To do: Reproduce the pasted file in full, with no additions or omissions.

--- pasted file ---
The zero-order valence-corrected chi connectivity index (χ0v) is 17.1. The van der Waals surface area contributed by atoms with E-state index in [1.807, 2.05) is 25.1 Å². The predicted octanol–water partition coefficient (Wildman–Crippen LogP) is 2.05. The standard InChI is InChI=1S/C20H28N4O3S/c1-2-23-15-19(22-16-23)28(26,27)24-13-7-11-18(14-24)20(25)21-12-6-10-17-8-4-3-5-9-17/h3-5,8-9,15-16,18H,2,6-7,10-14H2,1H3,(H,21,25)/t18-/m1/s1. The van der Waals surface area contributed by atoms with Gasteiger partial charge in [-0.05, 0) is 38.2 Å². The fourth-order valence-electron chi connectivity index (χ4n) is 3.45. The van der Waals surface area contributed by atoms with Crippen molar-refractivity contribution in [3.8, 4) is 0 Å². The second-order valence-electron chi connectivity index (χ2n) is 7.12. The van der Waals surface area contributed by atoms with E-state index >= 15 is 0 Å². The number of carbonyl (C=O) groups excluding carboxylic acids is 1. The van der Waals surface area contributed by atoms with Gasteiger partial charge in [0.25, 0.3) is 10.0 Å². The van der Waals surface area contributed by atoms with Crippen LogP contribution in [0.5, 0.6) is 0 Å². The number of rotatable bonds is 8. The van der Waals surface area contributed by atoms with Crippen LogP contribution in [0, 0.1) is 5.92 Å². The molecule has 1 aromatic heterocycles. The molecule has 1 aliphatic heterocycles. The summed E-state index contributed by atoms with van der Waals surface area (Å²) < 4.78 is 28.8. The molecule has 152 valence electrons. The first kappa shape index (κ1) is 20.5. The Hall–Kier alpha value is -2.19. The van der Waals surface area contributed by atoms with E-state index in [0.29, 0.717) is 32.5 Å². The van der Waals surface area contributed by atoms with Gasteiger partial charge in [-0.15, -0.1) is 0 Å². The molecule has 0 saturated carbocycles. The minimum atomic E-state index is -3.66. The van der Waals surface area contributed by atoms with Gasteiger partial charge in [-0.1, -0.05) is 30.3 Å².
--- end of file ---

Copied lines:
The zero-order valence-corrected chi connectivity index (χ0v) is 17.1. The van der Waals surface area contributed by atoms with E-state index in [1.807, 2.05) is 25.1 Å². The predicted octanol–water partition coefficient (Wildman–Crippen LogP) is 2.05. The standard InChI is InChI=1S/C20H28N4O3S/c1-2-23-15-19(22-16-23)28(26,27)24-13-7-11-18(14-24)20(25)21-12-6-10-17-8-4-3-5-9-17/h3-5,8-9,15-16,18H,2,6-7,10-14H2,1H3,(H,21,25)/t18-/m1/s1. The van der Waals surface area contributed by atoms with Gasteiger partial charge in [-0.05, 0) is 38.2 Å². The fourth-order valence-electron chi connectivity index (χ4n) is 3.45. The van der Waals surface area contributed by atoms with Crippen molar-refractivity contribution in [3.8, 4) is 0 Å². The second-order valence-electron chi connectivity index (χ2n) is 7.12. The van der Waals surface area contributed by atoms with E-state index >= 15 is 0 Å². The number of carbonyl (C=O) groups excluding carboxylic acids is 1. The van der Waals surface area contributed by atoms with Gasteiger partial charge in [0.25, 0.3) is 10.0 Å². The van der Waals surface area contributed by atoms with Crippen LogP contribution in [0.5, 0.6) is 0 Å². The number of rotatable bonds is 8. The van der Waals surface area contributed by atoms with Crippen LogP contribution in [0, 0.1) is 5.92 Å². The molecule has 1 aromatic heterocycles. The molecule has 1 aliphatic heterocycles. The summed E-state index contributed by atoms with van der Waals surface area (Å²) < 4.78 is 28.8. The molecule has 152 valence electrons. The first kappa shape index (κ1) is 20.5. The Hall–Kier alpha value is -2.19. The van der Waals surface area contributed by atoms with E-state index in [0.29, 0.717) is 32.5 Å². The van der Waals surface area contributed by atoms with Gasteiger partial charge in [-0.15, -0.1) is 0 Å². The molecule has 0 saturated carbocycles. The minimum atomic E-state index is -3.66. The van der Waals surface area contributed by atoms with Gasteiger partial charge in [-0.1, -0.05) is 30.3 Å².